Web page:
[What about] the future? We can extrapolate – with the progress of science the countries of the future will be larger. Ultimately – perhaps in our lifetime – there will be a world government. The great question is this: Will it be a world democracy or a world dictatorship? Either is possible.

The present war will lead to larger countries. Perhaps one will be so large as to dominate the world from now on – then the war would be over. Otherwise the issue will be settled by a later war or war.

The best hope is that the democracies will win this war and then continue to dominate the world.

The Duties of a Graduate, Commencement Address, Rutgers University – Cook College, New Brunswick, New Jersey, May 27, 1983.

You young men and women are now graduates. As graduates you have, because of your training, reached a position in the world that imposes duties upon you.

One of these duties is to be a good citizen. The first step toward being a good citizen is tot take an interest in community affairs, regional and national affairs, and world affairs. Making use of the training that you have now received, you can form opinions about the various problems that need to be solved and express your opinions, both by voting and by discussing the problems with other people.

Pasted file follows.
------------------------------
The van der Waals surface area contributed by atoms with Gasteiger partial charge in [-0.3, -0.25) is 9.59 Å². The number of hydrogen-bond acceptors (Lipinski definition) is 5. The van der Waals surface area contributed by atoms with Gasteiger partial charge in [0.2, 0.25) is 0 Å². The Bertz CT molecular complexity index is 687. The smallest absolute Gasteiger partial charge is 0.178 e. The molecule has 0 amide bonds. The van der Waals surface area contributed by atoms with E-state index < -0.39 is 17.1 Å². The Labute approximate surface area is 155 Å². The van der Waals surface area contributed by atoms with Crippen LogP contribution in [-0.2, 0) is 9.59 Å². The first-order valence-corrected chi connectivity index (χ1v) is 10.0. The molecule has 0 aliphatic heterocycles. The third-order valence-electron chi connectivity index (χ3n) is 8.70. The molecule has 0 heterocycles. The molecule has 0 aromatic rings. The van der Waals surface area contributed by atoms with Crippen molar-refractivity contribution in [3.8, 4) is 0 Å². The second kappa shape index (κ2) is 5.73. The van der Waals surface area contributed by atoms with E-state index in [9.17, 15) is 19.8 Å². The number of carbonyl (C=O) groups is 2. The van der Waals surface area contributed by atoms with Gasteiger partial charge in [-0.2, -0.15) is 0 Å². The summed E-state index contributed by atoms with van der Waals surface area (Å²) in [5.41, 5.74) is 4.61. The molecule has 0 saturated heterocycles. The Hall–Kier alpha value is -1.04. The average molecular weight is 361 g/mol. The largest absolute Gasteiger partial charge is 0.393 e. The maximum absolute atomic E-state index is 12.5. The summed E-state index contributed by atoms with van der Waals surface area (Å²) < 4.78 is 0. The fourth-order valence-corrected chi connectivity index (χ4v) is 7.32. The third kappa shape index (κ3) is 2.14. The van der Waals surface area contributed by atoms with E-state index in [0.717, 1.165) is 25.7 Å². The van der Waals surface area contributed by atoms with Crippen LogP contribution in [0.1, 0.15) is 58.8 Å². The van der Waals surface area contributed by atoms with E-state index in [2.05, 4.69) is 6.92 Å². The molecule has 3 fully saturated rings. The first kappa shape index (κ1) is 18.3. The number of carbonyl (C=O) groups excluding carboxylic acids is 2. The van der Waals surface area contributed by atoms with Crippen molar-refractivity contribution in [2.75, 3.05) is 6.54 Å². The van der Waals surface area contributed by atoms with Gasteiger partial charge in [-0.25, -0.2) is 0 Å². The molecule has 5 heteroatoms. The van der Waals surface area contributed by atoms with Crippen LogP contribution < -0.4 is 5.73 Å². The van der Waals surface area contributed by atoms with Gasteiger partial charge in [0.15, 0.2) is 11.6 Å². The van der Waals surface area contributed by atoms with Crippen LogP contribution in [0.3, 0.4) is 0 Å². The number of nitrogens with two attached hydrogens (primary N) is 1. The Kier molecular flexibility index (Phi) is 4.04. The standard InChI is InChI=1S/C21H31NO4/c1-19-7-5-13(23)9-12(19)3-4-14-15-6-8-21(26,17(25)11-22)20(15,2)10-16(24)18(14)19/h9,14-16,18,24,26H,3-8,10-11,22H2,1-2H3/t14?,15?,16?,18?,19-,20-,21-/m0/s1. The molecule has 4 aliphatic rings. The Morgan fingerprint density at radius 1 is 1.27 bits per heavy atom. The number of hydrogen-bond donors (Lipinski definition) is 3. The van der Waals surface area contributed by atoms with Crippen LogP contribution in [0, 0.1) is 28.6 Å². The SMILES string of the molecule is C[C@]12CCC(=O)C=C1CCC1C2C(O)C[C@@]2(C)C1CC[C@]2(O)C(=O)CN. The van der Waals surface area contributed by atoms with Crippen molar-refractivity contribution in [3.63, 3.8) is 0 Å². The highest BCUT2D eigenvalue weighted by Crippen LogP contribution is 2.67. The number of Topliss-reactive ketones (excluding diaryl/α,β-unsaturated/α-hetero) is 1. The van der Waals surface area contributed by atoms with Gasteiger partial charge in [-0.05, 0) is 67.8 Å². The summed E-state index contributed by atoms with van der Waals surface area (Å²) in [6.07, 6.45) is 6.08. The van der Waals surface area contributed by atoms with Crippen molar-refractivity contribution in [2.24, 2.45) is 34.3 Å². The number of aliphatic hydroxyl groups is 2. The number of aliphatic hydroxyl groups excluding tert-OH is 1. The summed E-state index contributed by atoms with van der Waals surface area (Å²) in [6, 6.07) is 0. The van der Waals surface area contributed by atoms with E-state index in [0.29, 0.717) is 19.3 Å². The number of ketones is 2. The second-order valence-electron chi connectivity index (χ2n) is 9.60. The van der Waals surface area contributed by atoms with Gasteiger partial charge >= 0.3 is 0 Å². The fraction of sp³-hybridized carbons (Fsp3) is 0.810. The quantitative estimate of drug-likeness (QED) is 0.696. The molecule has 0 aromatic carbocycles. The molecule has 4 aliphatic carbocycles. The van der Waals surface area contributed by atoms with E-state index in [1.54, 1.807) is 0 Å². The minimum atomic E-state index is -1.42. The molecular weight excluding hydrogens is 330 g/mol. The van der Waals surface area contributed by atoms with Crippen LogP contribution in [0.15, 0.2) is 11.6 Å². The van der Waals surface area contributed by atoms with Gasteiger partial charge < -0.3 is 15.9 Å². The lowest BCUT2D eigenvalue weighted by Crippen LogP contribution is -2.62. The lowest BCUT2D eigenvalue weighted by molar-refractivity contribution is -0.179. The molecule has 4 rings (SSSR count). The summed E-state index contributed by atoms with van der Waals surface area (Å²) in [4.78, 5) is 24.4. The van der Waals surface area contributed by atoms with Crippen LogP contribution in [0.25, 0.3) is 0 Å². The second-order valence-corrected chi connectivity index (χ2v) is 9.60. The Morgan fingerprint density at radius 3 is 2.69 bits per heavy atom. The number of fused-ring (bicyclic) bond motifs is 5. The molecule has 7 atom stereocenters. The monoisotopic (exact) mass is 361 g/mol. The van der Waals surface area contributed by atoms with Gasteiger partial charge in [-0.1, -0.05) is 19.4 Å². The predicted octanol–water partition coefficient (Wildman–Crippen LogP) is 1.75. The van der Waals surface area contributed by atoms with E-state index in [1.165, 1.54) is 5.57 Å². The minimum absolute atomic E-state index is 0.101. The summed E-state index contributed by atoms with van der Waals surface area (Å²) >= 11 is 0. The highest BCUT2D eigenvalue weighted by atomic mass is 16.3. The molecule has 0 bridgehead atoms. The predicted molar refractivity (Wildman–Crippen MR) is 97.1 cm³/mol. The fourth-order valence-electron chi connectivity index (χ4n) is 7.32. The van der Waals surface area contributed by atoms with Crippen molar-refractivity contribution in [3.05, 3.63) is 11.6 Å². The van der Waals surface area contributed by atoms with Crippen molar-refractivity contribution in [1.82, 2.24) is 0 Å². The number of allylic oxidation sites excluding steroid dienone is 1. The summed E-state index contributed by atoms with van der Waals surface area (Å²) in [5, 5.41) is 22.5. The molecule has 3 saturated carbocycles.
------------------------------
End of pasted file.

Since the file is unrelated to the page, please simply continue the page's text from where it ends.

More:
I believe that every graduate, in addition to carrying out his own work in the world, as determined by his profession, has the obligation to help educate his fellow citizens, to the extent that he can. This obligation is an especially important one for graduates who have studied science. Nearly every problem in the world is to some extent a scientific problem. Scientists are better able to understand these problems than other people, and they may to some extent be somewhat more able to form reliable opinions about them. Accordingly, a scientist should not only strive to give information to his fellow citizens, based upon his special ability to understand the scientific aspects of problems, but should also give his fellow citizens the benefit of his own conclusions and opinions about the problems….